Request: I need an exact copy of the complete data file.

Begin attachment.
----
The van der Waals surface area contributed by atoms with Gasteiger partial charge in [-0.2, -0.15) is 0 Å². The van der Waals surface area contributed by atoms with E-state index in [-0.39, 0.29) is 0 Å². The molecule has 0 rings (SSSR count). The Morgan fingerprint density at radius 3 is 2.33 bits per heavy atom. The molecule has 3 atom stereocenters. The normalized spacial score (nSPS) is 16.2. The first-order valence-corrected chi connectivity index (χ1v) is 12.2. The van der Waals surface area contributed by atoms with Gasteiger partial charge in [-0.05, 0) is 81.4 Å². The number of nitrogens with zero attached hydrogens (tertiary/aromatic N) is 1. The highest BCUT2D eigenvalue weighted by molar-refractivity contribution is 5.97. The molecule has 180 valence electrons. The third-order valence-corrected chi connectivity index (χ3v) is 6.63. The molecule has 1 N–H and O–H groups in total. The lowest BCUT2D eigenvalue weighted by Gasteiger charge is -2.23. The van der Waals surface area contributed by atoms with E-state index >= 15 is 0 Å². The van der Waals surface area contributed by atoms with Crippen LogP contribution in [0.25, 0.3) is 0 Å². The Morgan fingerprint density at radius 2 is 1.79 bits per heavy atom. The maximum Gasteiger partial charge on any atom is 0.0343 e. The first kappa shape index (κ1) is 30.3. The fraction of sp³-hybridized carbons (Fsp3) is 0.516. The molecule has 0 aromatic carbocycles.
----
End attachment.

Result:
The van der Waals surface area contributed by atoms with Gasteiger partial charge in [-0.2, -0.15) is 0 Å². The van der Waals surface area contributed by atoms with E-state index in [-0.39, 0.29) is 0 Å². The molecule has 0 rings (SSSR count). The Morgan fingerprint density at radius 3 is 2.33 bits per heavy atom. The molecule has 3 atom stereocenters. The normalized spacial score (nSPS) is 16.2. The first-order valence-corrected chi connectivity index (χ1v) is 12.2. The van der Waals surface area contributed by atoms with Gasteiger partial charge in [-0.05, 0) is 81.4 Å². The number of nitrogens with zero attached hydrogens (tertiary/aromatic N) is 1. The highest BCUT2D eigenvalue weighted by molar-refractivity contribution is 5.97. The molecule has 180 valence electrons. The third-order valence-corrected chi connectivity index (χ3v) is 6.63. The molecule has 1 N–H and O–H groups in total. The lowest BCUT2D eigenvalue weighted by Gasteiger charge is -2.23. The van der Waals surface area contributed by atoms with E-state index >= 15 is 0 Å². The van der Waals surface area contributed by atoms with Crippen LogP contribution in [0.25, 0.3) is 0 Å². The Morgan fingerprint density at radius 2 is 1.79 bits per heavy atom. The maximum Gasteiger partial charge on any atom is 0.0343 e. The first kappa shape index (κ1) is 30.3. The fraction of sp³-hybridized carbons (Fsp3) is 0.516. The molecule has 0 aromatic carbocycles.